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2 minute read / Nov 22, 2013 /

The Most Effective Way of Visualizing Funnels


I first learned about Sankey diagrams in my thermodynamics class and they’ve since become one of my favorite data visualizations and analysis tools. Sankey diagrams, like the one above of visitors to this blog, show the flow of things. Originally created for measuring the flow of energy through powerplants, they are incredibly useful for content marketing analysis, visitor analysis or any other kind of funnel analysis.


The best Sankey diagram ever created is Charles Joseph Minard’s depiction of the Napoleonic War, which was made famous in Edward Tufte’s Book, The Visual Display of Quantitative Information. It’s amazing because there are at least five different dimensions of data displayed in an intelligible way. Try that with any other chart.

I use Sankey diagrams to understand how people navigate through this blog. At the bottom of this page, I’ve created a Read This Next box. Google Analytics’ Sankey diagram showing user behavior is the most intuitive way I’ve found of understanding and measuring the impact of that feature.

To see your GA Sankey diagram, click the Behavior tab, then the Behavior Flow tab from the Google Analytics home screen. You’ll see a chart like the one above.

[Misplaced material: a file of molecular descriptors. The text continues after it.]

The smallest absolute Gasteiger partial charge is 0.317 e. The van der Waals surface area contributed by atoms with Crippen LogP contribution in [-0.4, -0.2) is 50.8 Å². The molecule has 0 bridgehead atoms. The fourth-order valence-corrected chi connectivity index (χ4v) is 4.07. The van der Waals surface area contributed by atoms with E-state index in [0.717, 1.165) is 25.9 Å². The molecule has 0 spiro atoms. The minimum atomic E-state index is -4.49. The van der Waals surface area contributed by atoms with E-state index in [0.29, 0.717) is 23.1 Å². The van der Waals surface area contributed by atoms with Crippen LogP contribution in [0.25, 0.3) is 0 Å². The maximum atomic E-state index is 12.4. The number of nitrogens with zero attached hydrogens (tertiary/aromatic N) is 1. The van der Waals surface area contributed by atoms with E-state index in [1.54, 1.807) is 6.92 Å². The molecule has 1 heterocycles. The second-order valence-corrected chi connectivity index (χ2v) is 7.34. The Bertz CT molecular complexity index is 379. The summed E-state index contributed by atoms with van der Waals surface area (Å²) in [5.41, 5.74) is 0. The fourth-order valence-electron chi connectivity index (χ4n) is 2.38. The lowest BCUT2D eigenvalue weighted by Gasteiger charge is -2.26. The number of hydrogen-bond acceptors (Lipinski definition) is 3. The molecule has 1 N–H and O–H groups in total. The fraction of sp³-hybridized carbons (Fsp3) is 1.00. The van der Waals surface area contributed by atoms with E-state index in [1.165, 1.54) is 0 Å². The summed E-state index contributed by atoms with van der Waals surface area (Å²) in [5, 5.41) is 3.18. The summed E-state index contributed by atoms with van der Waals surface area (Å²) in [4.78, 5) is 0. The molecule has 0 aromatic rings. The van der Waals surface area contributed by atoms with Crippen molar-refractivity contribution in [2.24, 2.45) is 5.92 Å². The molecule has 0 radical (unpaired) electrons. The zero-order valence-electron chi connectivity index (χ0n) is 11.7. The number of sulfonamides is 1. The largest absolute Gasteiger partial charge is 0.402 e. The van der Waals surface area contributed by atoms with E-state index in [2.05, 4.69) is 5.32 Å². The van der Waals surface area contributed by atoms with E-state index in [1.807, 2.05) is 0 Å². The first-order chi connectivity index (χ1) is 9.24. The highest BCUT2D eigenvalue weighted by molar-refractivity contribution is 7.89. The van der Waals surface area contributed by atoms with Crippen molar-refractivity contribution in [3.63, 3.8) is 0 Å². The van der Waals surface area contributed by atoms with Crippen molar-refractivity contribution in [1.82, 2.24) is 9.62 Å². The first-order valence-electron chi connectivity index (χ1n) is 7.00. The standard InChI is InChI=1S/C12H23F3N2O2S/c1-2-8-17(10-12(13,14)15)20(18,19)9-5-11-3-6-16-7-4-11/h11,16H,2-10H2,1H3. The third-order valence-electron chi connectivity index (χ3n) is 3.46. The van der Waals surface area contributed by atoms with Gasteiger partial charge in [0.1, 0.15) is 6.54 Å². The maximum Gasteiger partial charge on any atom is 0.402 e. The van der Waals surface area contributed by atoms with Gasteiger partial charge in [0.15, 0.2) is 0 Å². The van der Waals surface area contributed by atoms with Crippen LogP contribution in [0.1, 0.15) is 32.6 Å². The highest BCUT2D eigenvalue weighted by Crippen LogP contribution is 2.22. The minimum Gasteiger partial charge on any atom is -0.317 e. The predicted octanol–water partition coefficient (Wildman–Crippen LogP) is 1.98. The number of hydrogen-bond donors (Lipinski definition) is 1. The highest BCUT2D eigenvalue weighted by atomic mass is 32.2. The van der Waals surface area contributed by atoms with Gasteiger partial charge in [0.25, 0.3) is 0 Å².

When I log in, I look first at the 1st interaction to see the breakdown of how people arrive at my blog. Next, I want to understand how they navigate the site. By looking at the patterns for each subsquent interaction, I can get a sense and by tallying the page views in each of the first eight interactions, I know that the Read This Next Feature increases page views by 10% in total.

More importantly, for engaged users (those who click on at least one more page), Read This Next doubles page views. Last, the Read This Next Feature drives 10.5x the number of page views as the previous/next buttons on the index page and 128% more traffic than the home page link at the top of the page.

Sankey diagrams can be applied in sales conversion funnels to understand how efficient teams are in closing customers and where in the process the most effective improvements can be made. They can be used to understand customer lifetimes, upgrade cycles. Properly applied, Sankey diagrams provide deep insight into longitidinual patterns. Give them a try the next time you’re tempted to employ a funnel.

The two best ways I’ve found of creating Sankey diagrams are D3’s Sankey toolkit by Michael Bostock (which can also be done in Excel) and RCharts in R; but there are many ways.

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